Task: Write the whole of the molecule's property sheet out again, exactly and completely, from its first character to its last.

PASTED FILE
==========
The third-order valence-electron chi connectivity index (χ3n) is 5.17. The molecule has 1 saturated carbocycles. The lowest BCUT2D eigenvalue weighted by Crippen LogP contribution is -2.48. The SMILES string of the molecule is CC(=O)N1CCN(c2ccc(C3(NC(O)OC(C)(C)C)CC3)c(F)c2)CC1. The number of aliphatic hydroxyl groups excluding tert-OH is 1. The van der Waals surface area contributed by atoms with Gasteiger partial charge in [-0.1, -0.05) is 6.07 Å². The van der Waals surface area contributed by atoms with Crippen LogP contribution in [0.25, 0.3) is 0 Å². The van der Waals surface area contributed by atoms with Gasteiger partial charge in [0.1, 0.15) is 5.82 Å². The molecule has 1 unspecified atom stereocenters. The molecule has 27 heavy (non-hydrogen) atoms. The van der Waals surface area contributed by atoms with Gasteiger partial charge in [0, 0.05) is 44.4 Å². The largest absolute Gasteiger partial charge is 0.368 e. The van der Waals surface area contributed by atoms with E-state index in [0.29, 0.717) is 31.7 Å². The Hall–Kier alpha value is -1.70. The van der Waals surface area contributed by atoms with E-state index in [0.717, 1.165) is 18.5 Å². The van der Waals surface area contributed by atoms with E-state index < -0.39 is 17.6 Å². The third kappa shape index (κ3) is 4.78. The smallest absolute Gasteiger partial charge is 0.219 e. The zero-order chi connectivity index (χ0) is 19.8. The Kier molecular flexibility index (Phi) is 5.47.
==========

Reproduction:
The third-order valence-electron chi connectivity index (χ3n) is 5.17. The molecule has 1 saturated carbocycles. The lowest BCUT2D eigenvalue weighted by Crippen LogP contribution is -2.48. The SMILES string of the molecule is CC(=O)N1CCN(c2ccc(C3(NC(O)OC(C)(C)C)CC3)c(F)c2)CC1. The number of aliphatic hydroxyl groups excluding tert-OH is 1. The van der Waals surface area contributed by atoms with Gasteiger partial charge in [-0.1, -0.05) is 6.07 Å². The van der Waals surface area contributed by atoms with Crippen LogP contribution in [0.25, 0.3) is 0 Å². The van der Waals surface area contributed by atoms with Gasteiger partial charge in [0.1, 0.15) is 5.82 Å². The molecule has 1 unspecified atom stereocenters. The molecule has 27 heavy (non-hydrogen) atoms. The van der Waals surface area contributed by atoms with Gasteiger partial charge in [0, 0.05) is 44.4 Å². The largest absolute Gasteiger partial charge is 0.368 e. The van der Waals surface area contributed by atoms with E-state index in [0.29, 0.717) is 31.7 Å². The Hall–Kier alpha value is -1.70. The van der Waals surface area contributed by atoms with E-state index in [0.717, 1.165) is 18.5 Å². The van der Waals surface area contributed by atoms with E-state index < -0.39 is 17.6 Å². The third kappa shape index (κ3) is 4.78. The smallest absolute Gasteiger partial charge is 0.219 e. The zero-order chi connectivity index (χ0) is 19.8. The Kier molecular flexibility index (Phi) is 5.47.